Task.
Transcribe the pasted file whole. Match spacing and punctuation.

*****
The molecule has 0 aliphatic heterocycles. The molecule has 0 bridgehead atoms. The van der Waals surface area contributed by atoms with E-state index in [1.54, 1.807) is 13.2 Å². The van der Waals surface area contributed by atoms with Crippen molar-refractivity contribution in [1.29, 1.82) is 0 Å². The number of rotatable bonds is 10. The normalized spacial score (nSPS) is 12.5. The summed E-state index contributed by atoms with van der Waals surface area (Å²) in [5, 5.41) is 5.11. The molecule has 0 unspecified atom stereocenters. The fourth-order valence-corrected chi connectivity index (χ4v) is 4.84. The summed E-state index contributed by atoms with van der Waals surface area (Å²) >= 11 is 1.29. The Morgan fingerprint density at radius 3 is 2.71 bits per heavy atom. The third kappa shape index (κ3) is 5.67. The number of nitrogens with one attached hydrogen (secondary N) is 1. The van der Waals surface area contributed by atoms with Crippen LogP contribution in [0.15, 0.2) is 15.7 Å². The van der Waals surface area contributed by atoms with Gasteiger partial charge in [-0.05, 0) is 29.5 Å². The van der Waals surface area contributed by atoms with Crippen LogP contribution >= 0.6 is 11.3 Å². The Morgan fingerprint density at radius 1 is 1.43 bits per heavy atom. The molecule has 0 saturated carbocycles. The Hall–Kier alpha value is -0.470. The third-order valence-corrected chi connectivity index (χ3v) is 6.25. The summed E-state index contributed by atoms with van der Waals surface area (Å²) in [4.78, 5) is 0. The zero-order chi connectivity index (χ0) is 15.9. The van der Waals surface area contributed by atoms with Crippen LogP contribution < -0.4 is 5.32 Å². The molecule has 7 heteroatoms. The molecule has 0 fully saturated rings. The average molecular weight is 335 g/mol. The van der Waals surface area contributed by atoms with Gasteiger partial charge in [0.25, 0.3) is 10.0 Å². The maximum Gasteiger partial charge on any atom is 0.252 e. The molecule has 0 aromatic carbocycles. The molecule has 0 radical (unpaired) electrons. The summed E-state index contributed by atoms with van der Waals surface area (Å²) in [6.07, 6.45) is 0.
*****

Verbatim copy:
The molecule has 0 aliphatic heterocycles. The molecule has 0 bridgehead atoms. The van der Waals surface area contributed by atoms with E-state index in [1.54, 1.807) is 13.2 Å². The van der Waals surface area contributed by atoms with Crippen molar-refractivity contribution in [1.29, 1.82) is 0 Å². The number of rotatable bonds is 10. The normalized spacial score (nSPS) is 12.5. The summed E-state index contributed by atoms with van der Waals surface area (Å²) in [5, 5.41) is 5.11. The molecule has 0 unspecified atom stereocenters. The fourth-order valence-corrected chi connectivity index (χ4v) is 4.84. The summed E-state index contributed by atoms with van der Waals surface area (Å²) >= 11 is 1.29. The Morgan fingerprint density at radius 3 is 2.71 bits per heavy atom. The third kappa shape index (κ3) is 5.67. The number of nitrogens with one attached hydrogen (secondary N) is 1. The van der Waals surface area contributed by atoms with Crippen LogP contribution in [0.15, 0.2) is 15.7 Å². The van der Waals surface area contributed by atoms with Gasteiger partial charge in [-0.05, 0) is 29.5 Å². The van der Waals surface area contributed by atoms with Crippen LogP contribution >= 0.6 is 11.3 Å². The Morgan fingerprint density at radius 1 is 1.43 bits per heavy atom. The molecule has 0 saturated carbocycles. The Hall–Kier alpha value is -0.470. The third-order valence-corrected chi connectivity index (χ3v) is 6.25. The summed E-state index contributed by atoms with van der Waals surface area (Å²) in [4.78, 5) is 0. The zero-order chi connectivity index (χ0) is 15.9. The van der Waals surface area contributed by atoms with Crippen LogP contribution < -0.4 is 5.32 Å². The molecule has 7 heteroatoms. The molecule has 0 fully saturated rings. The average molecular weight is 335 g/mol. The van der Waals surface area contributed by atoms with Gasteiger partial charge in [0.25, 0.3) is 10.0 Å². The maximum Gasteiger partial charge on any atom is 0.252 e. The molecule has 0 aromatic carbocycles. The molecule has 0 radical (unpaired) electrons. The summed E-state index contributed by atoms with van der Waals surface area (Å²) in [6.07, 6.45) is 0.